Multi-GPU Inference with Accelerate
Run inference faster by passing prompts to multiple GPUs in parallel.
Historically, more attention has been paid to distributed training than to distributed inference. After all, training is more computationally expensive. Larger and more complex LLMs, however, can take a long time to perform text completion tasks. Whether for research or in production, it's valuable to parallelize inference in order to maximize performance.
It's important to recognize that there's a difference between distributing the weights of one model across multiple GPUs and distributing model prompts or inputs across multiple models. The first is relatively simple, while the latter (which I'll be focusing on) is slightly more involved.
A week ago, in version 0.20.0, HuggingFace Accelerate released a feature that significantly simplifies multi-GPU inference:
Accelerator.split_between_processes(). It's based on
torch.distributed, but is much simpler to use.
Let's look at how we can use this new feature with LLaMA. The code will be written assuming that you've saved LLaMA weights in the Hugging Face Transformers format.
First, start out by importing the required modules and initializing the tokenizer and model.
Notice how we pass in
device_map="auto". This allows Accelerate to evenly spread out the model's weights across available GPUs.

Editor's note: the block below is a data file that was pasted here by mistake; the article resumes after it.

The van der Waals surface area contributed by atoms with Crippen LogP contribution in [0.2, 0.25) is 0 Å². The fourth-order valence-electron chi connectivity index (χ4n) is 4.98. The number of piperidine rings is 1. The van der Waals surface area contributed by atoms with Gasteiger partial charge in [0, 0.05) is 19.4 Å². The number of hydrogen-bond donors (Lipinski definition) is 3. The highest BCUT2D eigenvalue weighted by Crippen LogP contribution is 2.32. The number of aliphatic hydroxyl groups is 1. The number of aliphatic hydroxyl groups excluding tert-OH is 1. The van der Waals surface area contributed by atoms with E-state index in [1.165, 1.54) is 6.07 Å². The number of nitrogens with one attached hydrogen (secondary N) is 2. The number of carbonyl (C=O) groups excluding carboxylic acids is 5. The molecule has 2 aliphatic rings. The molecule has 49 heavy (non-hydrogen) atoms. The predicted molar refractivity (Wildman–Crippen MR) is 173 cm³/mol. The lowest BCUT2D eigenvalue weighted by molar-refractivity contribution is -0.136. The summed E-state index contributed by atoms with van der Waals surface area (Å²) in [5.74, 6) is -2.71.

If we wanted, we could run
model.to(accelerator.device). This would transfer the model to a specific GPU.
accelerator.device will be different for each process running in parallel, so you could have a model loaded onto GPU 0, another loaded onto GPU 1, etc. In this case, though, we'll stick with
device_map="auto". This allows us to use larger models than could fit on a single GPU.
Next, we'll write the code to perform inference!
Finally, all that remains is to launch Accelerate using the Accelerate CLI:
When we run the above code, 4 copies of the model are loaded across available GPUs. Our prompts are evenly split across the 4 models, which significantly improves performance.
The output of the above code (after logs from loading the models) should look like this:
I hope this was helpful! You can learn more about Accelerate and distributed inference in the Accelerate documentation here if you're interested.
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